They produce one of the purest sounds in music, they've spawned the most influential songs in the history of rock `n roll, and they're the favorite for songwriters the industry over, but in the eyes of hard rock fans, acoustic guitars are still fighting for respect - on radio they're equated with power ballads, in live shows they result in a sea of lighters, and unplugged sets have become nothing more than trendy sidebars during performances.
Enter Days of the New frontman Travis Meeks, whose acoustic guitar has meant a great deal more. It's helped him earn a platinum album, one of the most coveted billings of the summer, and an opportunity to disprove the fallacy that unplugged bands can't rock as heavy as their amped-up peers. An impressive list of accomplishments for a 19-year-old from Kentucky whose artistic vision projects far beyond his breakthrough commercial success,
``I was sitting in the back seat of the car, my sister was driving, and I was thinking of names that could identify how I felt about life and the direction I wanted to go in," says Meeks of the name Days of the New. ``It had to be something I could relate to, and with the new millennium, that was the `new day.' I'm not totally religious, but I have faith in God, it's about being spiritual... The earth and trees are like raw spirituality," he adds in explanation of the DOTN album cover, as well as the tattoo that adorns his right arm. ``Have you ever read The Celestine Prophecy? That mentions that human beings will evolve into more spiritual beings, and that's kind of what I'm hoping for. It would be phenomenal to see the world go in a more positive direction."
Sitting backstage at Atlanta's Lakewood Amphitheater, on only the second date of Days of the New's summer tour with Metallica and Jerry Cantrell, Meeks looked the part of the rock star he plays onstage, but it didn't take long to realize the depth of his character. He cites ...And Justice For All as his favorite Metallica album, respecting their ability to ``take rock `n roll and beef it up, while being themselves. It's intelligent and it's emotional, and it's total destruction, it's tight. It's got a sound you can't compete with," continuing in the metal vein with his admiration for Pantera, whose Great Southern Trendkill says it all -- ``don't copy us, don't wear what everyone else wears, do your own thing."
He does his own thing on Days of the New, venturing into the world of hard rock with an album that defies the conventional wisdom of the genre. After playing the local circuit in the metal outfit Bad Dreemz, pooling the influences of Pantera, Sepultura, Prong and Iron Maiden, ``I discovered a place that I didn't feel was tended yet." While DOTN has its moments that ring of unadulterated Alice in Chains, discerning listeners will notice Meeks' songs building to an unexplored plateau, a lavish garden of underspoken acoustic construction, supple, driving melodies, and passionate vocal delivery. The results are intense, whether enjoyed for their subtle instrumental majesty, their more blatant lyrical realities, or the staggering juxtaposition of the two.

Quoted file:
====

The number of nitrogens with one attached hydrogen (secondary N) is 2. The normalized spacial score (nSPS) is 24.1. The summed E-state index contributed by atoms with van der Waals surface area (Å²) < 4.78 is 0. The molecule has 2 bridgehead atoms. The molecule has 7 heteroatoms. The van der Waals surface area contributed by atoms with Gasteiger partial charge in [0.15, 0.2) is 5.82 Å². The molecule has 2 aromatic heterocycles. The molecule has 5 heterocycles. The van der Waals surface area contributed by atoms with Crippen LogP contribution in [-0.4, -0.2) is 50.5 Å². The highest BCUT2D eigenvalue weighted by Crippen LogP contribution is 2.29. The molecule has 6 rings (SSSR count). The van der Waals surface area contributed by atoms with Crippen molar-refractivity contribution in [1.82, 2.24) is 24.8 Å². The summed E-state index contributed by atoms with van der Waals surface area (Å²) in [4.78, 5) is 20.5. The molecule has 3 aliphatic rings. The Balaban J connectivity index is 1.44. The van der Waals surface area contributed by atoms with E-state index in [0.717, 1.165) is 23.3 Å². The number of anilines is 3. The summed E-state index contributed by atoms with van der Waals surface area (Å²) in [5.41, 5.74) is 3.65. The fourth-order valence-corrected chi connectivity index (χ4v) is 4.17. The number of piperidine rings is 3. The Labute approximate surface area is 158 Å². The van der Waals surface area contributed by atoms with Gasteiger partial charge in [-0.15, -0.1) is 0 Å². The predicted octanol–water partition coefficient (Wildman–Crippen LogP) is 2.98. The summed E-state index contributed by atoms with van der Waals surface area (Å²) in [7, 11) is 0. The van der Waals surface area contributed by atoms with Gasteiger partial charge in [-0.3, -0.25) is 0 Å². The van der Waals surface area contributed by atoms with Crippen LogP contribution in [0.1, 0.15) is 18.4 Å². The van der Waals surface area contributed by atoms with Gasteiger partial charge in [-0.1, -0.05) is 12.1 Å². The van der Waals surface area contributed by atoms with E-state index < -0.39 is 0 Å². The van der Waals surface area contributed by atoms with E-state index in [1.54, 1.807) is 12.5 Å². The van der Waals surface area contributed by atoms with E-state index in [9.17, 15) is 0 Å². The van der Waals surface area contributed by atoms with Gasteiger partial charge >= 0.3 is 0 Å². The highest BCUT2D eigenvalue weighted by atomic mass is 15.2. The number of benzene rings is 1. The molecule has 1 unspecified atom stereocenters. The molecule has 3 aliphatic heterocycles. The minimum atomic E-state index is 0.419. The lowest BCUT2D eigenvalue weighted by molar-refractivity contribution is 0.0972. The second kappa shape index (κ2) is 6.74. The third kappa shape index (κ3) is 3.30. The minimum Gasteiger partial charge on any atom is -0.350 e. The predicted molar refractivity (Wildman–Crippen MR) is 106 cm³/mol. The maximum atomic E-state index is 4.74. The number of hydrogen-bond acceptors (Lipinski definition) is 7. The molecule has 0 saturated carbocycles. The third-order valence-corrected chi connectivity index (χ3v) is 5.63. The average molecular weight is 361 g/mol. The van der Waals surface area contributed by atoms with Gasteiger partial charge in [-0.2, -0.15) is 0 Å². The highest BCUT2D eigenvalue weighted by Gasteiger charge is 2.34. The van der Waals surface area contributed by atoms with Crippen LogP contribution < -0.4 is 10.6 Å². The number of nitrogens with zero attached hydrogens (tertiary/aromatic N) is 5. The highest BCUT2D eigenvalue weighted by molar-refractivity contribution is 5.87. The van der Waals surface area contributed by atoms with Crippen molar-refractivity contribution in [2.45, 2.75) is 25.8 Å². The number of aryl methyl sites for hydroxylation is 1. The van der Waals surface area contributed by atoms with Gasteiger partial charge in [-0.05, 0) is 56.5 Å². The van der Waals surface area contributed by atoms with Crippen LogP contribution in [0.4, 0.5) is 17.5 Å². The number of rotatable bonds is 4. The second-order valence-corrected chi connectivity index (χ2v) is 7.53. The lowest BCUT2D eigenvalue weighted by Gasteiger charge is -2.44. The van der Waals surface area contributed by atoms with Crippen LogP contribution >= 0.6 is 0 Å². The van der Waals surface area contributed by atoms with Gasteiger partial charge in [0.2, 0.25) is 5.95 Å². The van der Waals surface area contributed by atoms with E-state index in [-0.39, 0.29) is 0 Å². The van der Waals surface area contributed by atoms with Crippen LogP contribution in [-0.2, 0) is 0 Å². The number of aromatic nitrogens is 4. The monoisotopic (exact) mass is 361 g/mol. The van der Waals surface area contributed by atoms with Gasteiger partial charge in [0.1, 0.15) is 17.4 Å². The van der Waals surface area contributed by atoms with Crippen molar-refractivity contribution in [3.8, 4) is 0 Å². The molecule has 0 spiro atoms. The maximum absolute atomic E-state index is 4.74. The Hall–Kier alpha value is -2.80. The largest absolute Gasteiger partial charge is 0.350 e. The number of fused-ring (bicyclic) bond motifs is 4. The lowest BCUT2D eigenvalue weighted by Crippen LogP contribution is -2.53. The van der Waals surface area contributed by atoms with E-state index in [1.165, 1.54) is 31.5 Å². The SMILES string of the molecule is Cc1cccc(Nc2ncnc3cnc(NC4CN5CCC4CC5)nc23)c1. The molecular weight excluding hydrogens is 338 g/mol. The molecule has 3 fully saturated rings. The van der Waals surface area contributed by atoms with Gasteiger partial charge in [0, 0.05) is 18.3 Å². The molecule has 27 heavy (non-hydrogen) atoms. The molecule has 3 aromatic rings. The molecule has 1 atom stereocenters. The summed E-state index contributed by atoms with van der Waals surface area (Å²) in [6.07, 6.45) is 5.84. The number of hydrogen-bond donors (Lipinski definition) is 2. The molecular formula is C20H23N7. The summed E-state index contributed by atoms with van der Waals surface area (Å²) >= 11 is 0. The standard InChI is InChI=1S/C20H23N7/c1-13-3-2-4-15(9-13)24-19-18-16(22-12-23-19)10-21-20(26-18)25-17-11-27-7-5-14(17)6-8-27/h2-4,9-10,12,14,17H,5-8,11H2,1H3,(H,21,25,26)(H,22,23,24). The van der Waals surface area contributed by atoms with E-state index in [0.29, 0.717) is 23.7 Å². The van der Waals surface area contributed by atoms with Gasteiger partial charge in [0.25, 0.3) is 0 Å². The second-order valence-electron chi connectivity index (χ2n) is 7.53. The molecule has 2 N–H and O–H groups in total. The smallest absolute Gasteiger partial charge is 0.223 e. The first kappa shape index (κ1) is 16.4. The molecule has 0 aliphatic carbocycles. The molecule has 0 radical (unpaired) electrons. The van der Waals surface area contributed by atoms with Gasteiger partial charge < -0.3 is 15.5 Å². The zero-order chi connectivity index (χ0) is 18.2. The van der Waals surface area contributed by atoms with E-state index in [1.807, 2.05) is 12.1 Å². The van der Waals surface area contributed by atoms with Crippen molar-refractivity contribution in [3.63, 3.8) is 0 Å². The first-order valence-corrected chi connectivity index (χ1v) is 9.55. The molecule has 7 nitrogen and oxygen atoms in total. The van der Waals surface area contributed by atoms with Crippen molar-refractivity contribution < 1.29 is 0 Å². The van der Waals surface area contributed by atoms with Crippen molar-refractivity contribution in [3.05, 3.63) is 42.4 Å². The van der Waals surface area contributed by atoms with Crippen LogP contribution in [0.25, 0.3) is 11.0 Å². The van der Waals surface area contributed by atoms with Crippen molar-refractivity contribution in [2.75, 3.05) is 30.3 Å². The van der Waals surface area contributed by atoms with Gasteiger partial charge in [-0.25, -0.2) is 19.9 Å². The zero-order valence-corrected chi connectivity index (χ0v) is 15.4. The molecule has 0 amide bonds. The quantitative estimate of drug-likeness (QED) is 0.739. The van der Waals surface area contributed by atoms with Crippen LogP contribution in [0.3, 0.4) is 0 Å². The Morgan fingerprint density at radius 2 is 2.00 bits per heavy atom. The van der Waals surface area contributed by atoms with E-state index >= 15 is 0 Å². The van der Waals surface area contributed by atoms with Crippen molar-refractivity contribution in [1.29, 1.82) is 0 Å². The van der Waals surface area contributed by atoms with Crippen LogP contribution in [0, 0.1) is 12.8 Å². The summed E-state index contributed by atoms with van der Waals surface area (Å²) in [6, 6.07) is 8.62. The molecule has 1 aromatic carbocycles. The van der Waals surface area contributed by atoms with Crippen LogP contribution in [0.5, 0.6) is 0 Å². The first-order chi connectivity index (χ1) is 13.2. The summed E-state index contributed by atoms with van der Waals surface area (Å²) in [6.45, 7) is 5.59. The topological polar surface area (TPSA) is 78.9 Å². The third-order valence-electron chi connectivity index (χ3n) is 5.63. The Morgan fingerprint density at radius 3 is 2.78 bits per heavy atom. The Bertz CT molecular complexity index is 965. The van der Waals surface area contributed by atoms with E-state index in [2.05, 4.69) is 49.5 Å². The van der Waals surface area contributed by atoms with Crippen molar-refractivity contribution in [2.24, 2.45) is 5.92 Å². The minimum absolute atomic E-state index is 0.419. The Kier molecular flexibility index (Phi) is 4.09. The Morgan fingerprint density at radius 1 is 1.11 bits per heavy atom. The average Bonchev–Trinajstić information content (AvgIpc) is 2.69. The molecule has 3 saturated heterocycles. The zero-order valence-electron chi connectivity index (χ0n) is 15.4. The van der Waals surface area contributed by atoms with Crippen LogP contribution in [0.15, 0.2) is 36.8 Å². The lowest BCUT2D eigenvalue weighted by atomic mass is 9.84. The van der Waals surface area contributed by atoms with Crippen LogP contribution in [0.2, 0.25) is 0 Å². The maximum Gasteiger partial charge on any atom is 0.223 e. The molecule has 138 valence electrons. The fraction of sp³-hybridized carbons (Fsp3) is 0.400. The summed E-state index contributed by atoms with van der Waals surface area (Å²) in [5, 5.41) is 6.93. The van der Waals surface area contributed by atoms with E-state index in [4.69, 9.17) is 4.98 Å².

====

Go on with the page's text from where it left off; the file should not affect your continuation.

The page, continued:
``I know a town where people are running / Away from life it seems always funny / They think they are smart don't doubt what they say / Scared of change existing only to bring me down," Meeks sings on ``The Down Town," providing a cutting insight into the world we live, if not the commercial industry he has found himself a part of. ``It's all about truth," he says of his lyrics. ``I write about a lot of stuff that people don't want to hear. A lot of dysfunctional people are in denial, and this is like, `Hey, admit it dudes, realize what your real deal is.'"
Heeding his own advice, the voice of Days of the New has mended his own existence in the past year, the Metallica tour marking three months of sobriety. ``I'm not afraid to admit it-I'm so fuckin' nervous now..." Meeks said of performing infront of 25,000 Metallica fans on a nightly basis. ``I'm vulnerable now. I used to always be drunk on stage, and when you're drunk you don't give a fuck. I was keeping my eyes closed and in my own world. Now I'm trying to experience the people."
In the meantime, the songwriting force behind the breakthrough act is already well into the writing and recording process for his sophomore release, an album which may see Meeks venture away from his band in favor of a more solo-minded direction. ``After this tour, we'll see what happens, but the second record is big-time my baby. I wrote all the parts individually, from the fillers and the rhythm section to orchestrating the guitars, vocals and leads. It's my visual baby, it's a lot more intense with a lot more going on." Indicating that the sound, which remains acoustic, at times sounds ``Mid-Eastern folky," Meeks is also tearing a page from the book of his favorite band, Dead Can Dance, and using a female lead vocalist. ``When you hear their vocals, there's nothing like them. This will have that emotion."
But first and foremost, Meeks wants to avoid the rock-star trappings that lead to disaster in rock `n roll. ``It's nice to know that I can feel like my finances are taken care of, and I'm gonna get what I want, but I don't go spending money on hot rods and shit. I don't really see the `success' because I stay so unsocial. Not because I'm weird, but because I don't want to get into that egotistical world. I see it as an artistic thing, and the more I get out there, the more vulnerable I'm going to be. I want to stay humble."